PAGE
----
Stefan: I didn't make this

Stefan: I didn't make this clear, but I was assuming the parties would be contractually obligated to their commitments. Such contracts are sometimes called assurance contracts or contingent contracts - the parties contractually agree to pay their commitments if and only if the purchase price is met.

You're right, a promise of a gift is not an enforceable contract (or so a law student once told me). A mutual assurance contract is not a promise of a gift, though. The way it works is that the donating parties agree to provide payment of their commitments to some other party, and that other party agrees to provide the public good in question in exchange for the payments, with all parties' obligations being contigent upon the required total being raised before the deadline. Exchange of consideration, poof, you have an enforceable contract.

The way it works is that the

The way it works is that the donating parties agree to provide payment of their commitments to some other party, and that other party agrees to provide the public good in question in exchange for the payments, with all parties’ obligations being contigent upon the required total being raised before the deadline.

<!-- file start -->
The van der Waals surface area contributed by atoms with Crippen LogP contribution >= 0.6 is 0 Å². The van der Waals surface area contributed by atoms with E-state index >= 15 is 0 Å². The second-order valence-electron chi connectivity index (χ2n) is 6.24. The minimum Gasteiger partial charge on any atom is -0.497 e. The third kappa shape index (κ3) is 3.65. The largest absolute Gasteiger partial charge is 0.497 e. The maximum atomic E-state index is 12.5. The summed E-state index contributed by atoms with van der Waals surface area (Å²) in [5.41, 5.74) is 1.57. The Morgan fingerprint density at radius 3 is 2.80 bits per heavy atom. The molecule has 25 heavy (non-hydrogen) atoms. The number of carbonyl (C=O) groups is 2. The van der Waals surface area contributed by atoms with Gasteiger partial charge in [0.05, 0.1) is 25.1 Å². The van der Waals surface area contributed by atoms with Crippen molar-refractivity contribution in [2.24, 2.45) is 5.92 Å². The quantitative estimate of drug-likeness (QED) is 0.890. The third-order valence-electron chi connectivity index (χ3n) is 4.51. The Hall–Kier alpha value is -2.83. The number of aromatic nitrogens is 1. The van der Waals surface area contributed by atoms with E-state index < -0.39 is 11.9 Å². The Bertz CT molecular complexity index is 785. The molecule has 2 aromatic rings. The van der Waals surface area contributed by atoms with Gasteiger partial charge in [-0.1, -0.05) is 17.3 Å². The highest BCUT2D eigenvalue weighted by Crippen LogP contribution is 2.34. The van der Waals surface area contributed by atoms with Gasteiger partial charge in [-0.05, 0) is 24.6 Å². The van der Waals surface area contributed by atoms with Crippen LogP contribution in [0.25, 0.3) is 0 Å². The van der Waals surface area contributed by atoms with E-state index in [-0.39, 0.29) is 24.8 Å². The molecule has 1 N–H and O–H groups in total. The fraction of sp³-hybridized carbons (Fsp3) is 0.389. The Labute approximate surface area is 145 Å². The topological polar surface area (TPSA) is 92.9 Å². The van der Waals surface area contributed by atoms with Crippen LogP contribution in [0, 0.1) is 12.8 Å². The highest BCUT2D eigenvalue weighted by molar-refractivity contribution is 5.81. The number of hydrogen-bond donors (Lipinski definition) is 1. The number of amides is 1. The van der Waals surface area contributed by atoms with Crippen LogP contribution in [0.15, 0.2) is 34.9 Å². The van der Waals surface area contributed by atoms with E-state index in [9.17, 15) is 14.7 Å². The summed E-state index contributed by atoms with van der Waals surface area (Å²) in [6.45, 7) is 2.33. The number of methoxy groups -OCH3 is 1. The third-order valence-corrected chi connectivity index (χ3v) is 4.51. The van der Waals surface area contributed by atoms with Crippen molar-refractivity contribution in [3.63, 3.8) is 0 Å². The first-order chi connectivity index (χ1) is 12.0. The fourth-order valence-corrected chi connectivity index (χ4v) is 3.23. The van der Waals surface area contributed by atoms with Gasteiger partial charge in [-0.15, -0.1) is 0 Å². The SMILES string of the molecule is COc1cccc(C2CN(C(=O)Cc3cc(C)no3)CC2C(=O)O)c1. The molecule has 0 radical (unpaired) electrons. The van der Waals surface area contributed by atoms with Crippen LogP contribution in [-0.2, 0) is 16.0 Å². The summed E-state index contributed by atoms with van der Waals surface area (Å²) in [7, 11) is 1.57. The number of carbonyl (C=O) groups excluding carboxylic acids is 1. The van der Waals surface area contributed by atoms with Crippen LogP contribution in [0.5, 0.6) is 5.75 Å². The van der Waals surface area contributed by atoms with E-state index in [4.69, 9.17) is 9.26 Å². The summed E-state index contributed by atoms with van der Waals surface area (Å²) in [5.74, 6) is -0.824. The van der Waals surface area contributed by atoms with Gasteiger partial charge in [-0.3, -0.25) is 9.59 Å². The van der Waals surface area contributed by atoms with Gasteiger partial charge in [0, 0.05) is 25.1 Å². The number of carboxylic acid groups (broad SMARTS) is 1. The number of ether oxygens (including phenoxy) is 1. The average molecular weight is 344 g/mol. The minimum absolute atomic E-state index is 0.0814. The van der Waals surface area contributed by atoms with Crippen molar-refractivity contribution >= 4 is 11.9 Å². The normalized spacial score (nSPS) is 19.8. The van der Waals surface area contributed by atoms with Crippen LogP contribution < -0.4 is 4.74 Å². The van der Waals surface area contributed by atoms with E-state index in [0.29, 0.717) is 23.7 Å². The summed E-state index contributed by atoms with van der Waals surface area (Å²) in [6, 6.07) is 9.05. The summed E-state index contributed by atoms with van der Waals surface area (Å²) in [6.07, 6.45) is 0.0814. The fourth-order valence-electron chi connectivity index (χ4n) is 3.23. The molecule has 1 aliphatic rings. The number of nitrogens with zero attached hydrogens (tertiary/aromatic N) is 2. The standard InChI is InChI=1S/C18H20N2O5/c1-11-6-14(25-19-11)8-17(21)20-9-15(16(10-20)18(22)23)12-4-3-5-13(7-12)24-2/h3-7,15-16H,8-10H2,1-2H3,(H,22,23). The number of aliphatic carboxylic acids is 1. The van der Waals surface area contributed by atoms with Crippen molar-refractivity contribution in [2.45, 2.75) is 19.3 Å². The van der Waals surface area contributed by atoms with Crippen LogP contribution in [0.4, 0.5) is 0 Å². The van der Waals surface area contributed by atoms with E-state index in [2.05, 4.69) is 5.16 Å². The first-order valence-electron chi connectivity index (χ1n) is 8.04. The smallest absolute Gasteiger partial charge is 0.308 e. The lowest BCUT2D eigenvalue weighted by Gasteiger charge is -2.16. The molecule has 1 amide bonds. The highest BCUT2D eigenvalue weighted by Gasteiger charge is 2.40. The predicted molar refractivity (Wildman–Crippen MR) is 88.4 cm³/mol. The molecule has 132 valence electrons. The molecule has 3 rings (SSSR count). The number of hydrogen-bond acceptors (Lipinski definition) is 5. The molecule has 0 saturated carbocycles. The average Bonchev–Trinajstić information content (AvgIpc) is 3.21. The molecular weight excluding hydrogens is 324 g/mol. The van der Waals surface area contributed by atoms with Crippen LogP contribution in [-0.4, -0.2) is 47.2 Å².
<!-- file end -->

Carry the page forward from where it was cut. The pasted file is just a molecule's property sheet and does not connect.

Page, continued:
Yeah you'll notice I mentioned this possibility at the outset. I think this is assuming away the problem of public goods in a sense; if 10 people need to raise $100 and each person has paid say $4 then the process could still deadlock, with each person waiting to see if the other people are going to make any further commitment. It sounds like it might have some potential, but I'm not sure that alone will solve the public goods problems people face.

Yeah you’ll notice I

Yeah you’ll notice I mentioned this possibility at the outset.

Right, sorry about that.

if 10 people need to raise $100 and each person has paid say $4 then the process could still deadlock, with each person waiting to see if the other people are going to make any further commitment.

This was dealt with in the paper that I can't point to right now. They used game theory to show that there's no deadlock. The intuition for the explanation is that people have a time preference; they are willing to give up some of what they might gain by outwaiting the other parties in order to obtain the benefit from the public good now rather than later.

In my opinion, the key insight is that the public good problem can be restated as a bargaining problem - then you get to use lots of interesting results from bargaining theory. I only found one or two papers that mention this concept, so I think this may not be well understood by the game theorists and public choice economists.